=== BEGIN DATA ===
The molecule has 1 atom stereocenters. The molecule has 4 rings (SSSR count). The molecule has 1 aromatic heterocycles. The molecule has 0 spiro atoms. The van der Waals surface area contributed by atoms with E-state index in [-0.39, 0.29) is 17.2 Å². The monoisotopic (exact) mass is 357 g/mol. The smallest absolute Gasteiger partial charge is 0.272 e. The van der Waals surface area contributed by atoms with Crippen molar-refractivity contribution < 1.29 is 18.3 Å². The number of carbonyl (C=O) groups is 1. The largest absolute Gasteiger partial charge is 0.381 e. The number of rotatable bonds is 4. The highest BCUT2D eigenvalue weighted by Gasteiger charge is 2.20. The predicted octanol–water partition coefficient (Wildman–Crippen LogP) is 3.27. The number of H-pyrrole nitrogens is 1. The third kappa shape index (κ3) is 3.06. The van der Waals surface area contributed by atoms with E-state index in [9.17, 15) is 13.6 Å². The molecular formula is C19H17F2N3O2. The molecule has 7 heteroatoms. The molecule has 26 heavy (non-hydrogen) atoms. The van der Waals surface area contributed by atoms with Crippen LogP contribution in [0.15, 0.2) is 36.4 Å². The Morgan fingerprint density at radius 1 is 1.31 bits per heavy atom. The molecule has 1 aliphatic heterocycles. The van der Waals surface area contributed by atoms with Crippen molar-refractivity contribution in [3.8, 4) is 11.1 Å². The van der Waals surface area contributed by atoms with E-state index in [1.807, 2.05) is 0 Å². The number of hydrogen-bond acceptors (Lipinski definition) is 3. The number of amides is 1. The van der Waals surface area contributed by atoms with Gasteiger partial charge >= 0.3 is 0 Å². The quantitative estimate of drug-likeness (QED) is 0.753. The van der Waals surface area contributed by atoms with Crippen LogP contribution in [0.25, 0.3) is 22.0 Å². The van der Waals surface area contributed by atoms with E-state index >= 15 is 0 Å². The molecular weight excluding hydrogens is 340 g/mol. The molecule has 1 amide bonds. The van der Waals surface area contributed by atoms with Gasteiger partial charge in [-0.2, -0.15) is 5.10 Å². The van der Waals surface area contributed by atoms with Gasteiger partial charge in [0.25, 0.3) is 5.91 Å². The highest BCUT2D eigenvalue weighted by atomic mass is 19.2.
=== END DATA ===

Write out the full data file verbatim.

The molecule has 1 atom stereocenters. The molecule has 4 rings (SSSR count). The molecule has 1 aromatic heterocycles. The molecule has 0 spiro atoms. The van der Waals surface area contributed by atoms with E-state index in [-0.39, 0.29) is 17.2 Å². The monoisotopic (exact) mass is 357 g/mol. The smallest absolute Gasteiger partial charge is 0.272 e. The van der Waals surface area contributed by atoms with Crippen molar-refractivity contribution < 1.29 is 18.3 Å². The number of carbonyl (C=O) groups is 1. The largest absolute Gasteiger partial charge is 0.381 e. The number of rotatable bonds is 4. The highest BCUT2D eigenvalue weighted by Gasteiger charge is 2.20. The predicted octanol–water partition coefficient (Wildman–Crippen LogP) is 3.27. The number of H-pyrrole nitrogens is 1. The third kappa shape index (κ3) is 3.06. The van der Waals surface area contributed by atoms with E-state index in [9.17, 15) is 13.6 Å². The molecular formula is C19H17F2N3O2. The molecule has 7 heteroatoms. The molecule has 26 heavy (non-hydrogen) atoms. The van der Waals surface area contributed by atoms with Crippen LogP contribution in [0.15, 0.2) is 36.4 Å². The Morgan fingerprint density at radius 1 is 1.31 bits per heavy atom. The molecule has 1 aliphatic heterocycles. The van der Waals surface area contributed by atoms with Crippen molar-refractivity contribution in [3.8, 4) is 11.1 Å². The van der Waals surface area contributed by atoms with E-state index in [1.807, 2.05) is 0 Å². The number of hydrogen-bond acceptors (Lipinski definition) is 3. The number of amides is 1. The van der Waals surface area contributed by atoms with Gasteiger partial charge >= 0.3 is 0 Å². The quantitative estimate of drug-likeness (QED) is 0.753. The van der Waals surface area contributed by atoms with Crippen LogP contribution in [0.25, 0.3) is 22.0 Å². The van der Waals surface area contributed by atoms with E-state index >= 15 is 0 Å². The molecular weight excluding hydrogens is 340 g/mol. The molecule has 1 amide bonds. The van der Waals surface area contributed by atoms with Gasteiger partial charge in [-0.2, -0.15) is 5.10 Å². The van der Waals surface area contributed by atoms with Gasteiger partial charge in [0.25, 0.3) is 5.91 Å². The highest BCUT2D eigenvalue weighted by atomic mass is 19.2.